Knowing where to move and how to move on a given situation requires TECHNIQUE. A goaltender lacking speed for instance, can make up for this with a good ability to anticipate the play and by using the correct technique on the save.

The following are physical "musts" for goaltenders.


- making sure each save (e.g. Butterfly, Skate Save) is done correctly.
- (stick on ice, glove up, eyes on ring, etc.)


- fast, quick, and accurate movements are a goaltenders best friend.
- quickness is the best defense against surprise.


- movement is the most important part of the goaltenders technical game.
- quick reflexes/movements will save goals.

Physical conditioning is a part of goaltending that is a must because it is this that allows the goaltender to make the big save in the big game even though she has had a great deal of work. Goaltending is exhausting because it requires high intensity activity for short periods of time. It is important to condition yourself up to game strength because high conditioning translates into good performance.


30 minutes before game-time

At this time, the goaltender should be arriving at the arena with a positive attitude and looking forward to playing in a fast, exciting game. This is a time to enjoy the company of your teammates, relax, and to joke around in order to relieve any pregame jitters or nervousness. Be social, even before the start of a big game. Never predict the outcome of the game but be confident in your abilities and those of your teammates. This is also a good time to think about your goals of the game such as playing your angles right or keeping focused during the course of the game.

20 minutes before game-time

Start getting dressed and have a good time with your teammates. Try to stay loose and relax and do some light stretching in order that you do not become stiff before game-time. Talk to the other goaltender (if you have a partner) and discuss what kinds of shots that you were faced with last time you played this team.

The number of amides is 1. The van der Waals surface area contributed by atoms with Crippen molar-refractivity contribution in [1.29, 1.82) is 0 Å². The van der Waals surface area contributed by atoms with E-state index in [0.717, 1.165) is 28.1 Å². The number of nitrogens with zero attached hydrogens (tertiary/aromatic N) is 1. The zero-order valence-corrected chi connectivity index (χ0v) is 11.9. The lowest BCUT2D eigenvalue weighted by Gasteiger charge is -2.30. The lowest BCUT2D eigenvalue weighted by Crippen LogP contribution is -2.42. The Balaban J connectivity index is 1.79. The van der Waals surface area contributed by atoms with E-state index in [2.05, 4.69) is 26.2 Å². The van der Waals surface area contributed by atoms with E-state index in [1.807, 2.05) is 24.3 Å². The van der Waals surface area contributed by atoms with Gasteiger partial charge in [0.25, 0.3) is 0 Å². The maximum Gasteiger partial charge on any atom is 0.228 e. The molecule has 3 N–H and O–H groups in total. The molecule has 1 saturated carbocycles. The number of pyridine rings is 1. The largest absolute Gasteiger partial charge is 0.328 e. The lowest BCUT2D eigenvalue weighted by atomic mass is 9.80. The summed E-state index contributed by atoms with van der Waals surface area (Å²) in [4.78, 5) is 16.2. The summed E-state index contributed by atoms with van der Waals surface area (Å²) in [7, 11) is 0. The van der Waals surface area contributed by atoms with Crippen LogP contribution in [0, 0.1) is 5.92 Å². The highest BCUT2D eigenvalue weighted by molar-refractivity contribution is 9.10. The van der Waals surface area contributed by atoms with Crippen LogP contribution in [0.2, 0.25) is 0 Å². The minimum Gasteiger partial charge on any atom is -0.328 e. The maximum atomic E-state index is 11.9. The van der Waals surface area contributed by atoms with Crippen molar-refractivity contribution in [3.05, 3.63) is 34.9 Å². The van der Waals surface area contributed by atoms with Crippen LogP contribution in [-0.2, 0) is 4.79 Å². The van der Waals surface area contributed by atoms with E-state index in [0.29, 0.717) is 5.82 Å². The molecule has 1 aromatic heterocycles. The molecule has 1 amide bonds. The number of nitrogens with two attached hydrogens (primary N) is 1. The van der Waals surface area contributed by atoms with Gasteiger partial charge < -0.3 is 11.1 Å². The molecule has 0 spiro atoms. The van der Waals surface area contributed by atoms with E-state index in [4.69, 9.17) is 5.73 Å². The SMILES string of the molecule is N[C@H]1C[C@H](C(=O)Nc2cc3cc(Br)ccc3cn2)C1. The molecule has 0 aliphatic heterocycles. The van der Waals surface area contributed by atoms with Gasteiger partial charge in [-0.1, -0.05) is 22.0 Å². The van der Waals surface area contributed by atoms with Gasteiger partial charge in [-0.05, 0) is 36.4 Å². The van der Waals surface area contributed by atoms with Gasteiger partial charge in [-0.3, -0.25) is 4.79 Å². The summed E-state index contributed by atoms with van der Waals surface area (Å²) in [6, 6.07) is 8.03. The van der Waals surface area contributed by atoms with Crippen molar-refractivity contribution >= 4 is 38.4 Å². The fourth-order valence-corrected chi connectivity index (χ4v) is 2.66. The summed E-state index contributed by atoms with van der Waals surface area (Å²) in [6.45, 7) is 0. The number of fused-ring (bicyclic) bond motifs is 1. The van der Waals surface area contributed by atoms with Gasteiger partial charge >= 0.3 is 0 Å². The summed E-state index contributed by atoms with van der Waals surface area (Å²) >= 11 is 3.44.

5 minutes before game-time

The coach is usually in the dressing room discussing game strategies for the forwards and defense. As a goaltender, if you don't have a goaltender coach, this is a time that you should be "coaching" yourself and getting prepared for the shots you will have to face in five minutes. This is a time to relieve your anxiety and nervousness by focusing on your body and mind.

The following methods of relaxation and visualization techniques are a good way of getting rid of nervousness and stress before the game and to get you comfortable and confident so you can have the best game possible. Try them and find what works best for you. Remember, you play your best when you have low levels of: tension, depression, anger, fatigue, and confusion. You are at your best when you feel high levels of vigor and determination (will to win).

Relaxation and Visualization Techniques

1.   Muscle Relaxation

Lie down or find a comfortable position on the bench where you can begin tensing many of your muscle groups. Tense your toes and your feet and hold for 5-7 seconds and then release. Remember to breath from your diaphragm during tensing. Feel the relaxation as you intense the muscles. After 10 seconds tense your ankles and lower legs for 5-7 seconds and release. Again, feel the relaxation as you intense the muscles. Gradually tense and intense the other muscle groups (calves, legs, thighs, buttocks, abdomen, chest, fingers, forearm, neck) until you feel totally relaxed. Keep your eyes open and stay alert while your coach is talking.

2.   lmagery Training

A. Close your eyes and imagine yourself playing goal and making a save. You must imagine yourself (in your own body) making the save as you would in a game. This is called the inner perspective. Remember to breath like you would in a game, from your diaphragm. You should be imagining a player shooting at you from the slot and you: making a glove save, making a blocker save, making a save with your left pad, making a save with your right pad. Then imagine a breakaway save and then a stick save. Now imagine a teammate saying "Great save!" and smiling.

Now close your eyes and visualize looking at yourself from outside your body while you are making a stop. See what a perfect form you have. Imagine that all the technical elements of the save are perfectly executed. Your stick is on the ice, your glove is up, you are watching the ring and moving extremely fast. Now imagine a teammate giving you a tap on the helmet and saying "Great stop!"